Due to the pandemic, most auditors drew their conclusions from documents and video tours where emergent employees checked camera angles, a former company employee said.
Johnson & Johnson reviewers said monitoring reports for bacteria or other contaminants were submitted four to six months late. According to AstraZeneca, Emergent has repeatedly relaxed the monitoring criteria so that they appear to be meeting them, using measures such as “historical averages”. But even then, it failed the tests, the report said.
In another audit, BARDA officials documented similar concerns and rated some of them as “critical”, including the risks of microbiological contamination. This designation is reserved for the most serious problems that pose an immediate and significant risk.
Emergent’s internal audit in July also found that the flow of workers and materials through the plant was not being adequately controlled “to avoid mix-ups or contamination.”
The reports reflected quality control deficiencies documented during an FDA inspection in April previously reported by The Associated Press that concluded that the facility was “not ready for commercial operation.”
Several audits underline how poorly the company was prepared for the enormous workload.
The Covid-19 projects required significantly more testing to ensure the materials remained stable. However, Emergent only had one employee who coordinated everything, as the BARDA audit showed. Emergent admitted at this point that its test system was “not ideal” and promised to train at least one more Emergent employee and hire a third. BARDA did not respond to requests for comment on its review or any of the others, except to state that it “worked with Emergent to resolve the issues raised during the FDA inspection.”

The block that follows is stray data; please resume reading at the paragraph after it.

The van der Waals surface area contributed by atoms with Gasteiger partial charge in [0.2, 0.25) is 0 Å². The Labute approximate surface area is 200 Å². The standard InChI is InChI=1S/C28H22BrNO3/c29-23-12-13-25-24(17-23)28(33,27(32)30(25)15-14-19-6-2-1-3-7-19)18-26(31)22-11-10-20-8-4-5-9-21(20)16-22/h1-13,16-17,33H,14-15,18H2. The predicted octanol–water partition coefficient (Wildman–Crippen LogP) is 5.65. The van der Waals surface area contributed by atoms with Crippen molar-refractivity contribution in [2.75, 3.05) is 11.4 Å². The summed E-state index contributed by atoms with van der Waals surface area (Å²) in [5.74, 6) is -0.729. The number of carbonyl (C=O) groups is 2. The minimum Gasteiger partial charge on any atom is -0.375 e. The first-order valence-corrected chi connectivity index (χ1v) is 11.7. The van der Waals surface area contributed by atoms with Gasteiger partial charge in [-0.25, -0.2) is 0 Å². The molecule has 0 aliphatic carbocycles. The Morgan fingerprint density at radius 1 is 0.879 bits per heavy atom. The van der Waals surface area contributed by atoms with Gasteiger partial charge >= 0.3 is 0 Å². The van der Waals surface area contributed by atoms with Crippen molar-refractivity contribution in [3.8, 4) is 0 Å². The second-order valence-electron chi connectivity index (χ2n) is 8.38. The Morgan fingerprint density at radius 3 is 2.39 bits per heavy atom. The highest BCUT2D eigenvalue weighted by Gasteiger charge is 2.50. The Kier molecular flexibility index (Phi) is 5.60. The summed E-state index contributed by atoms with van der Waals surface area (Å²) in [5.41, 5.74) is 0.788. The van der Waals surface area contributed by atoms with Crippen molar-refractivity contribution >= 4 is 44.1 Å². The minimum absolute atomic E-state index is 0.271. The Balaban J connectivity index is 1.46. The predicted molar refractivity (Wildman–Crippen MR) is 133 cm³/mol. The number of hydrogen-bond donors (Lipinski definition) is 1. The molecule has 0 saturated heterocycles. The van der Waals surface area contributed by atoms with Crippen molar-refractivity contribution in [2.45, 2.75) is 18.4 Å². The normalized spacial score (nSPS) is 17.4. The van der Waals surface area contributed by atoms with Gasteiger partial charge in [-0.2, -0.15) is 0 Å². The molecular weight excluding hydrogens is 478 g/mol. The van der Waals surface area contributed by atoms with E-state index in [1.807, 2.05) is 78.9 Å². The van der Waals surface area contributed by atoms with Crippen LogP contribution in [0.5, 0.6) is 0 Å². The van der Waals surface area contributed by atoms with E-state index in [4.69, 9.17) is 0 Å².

Another internal investigation in August found that Emergent approved four raw materials for AstraZeneca’s vaccine production without fully testing them. This type of link, known as conditional release of material, occurred an average of twice a week in October, internal logs show. The move was deemed necessary as the company operated with reduced production times, residue testing and met the requirements of Operation Warp Speed, the Trump administration’s crash vaccine development program. And while one manager “knowingly deviates from the standards,” the report said, the vaccine lots would not be released without quality and safety testing.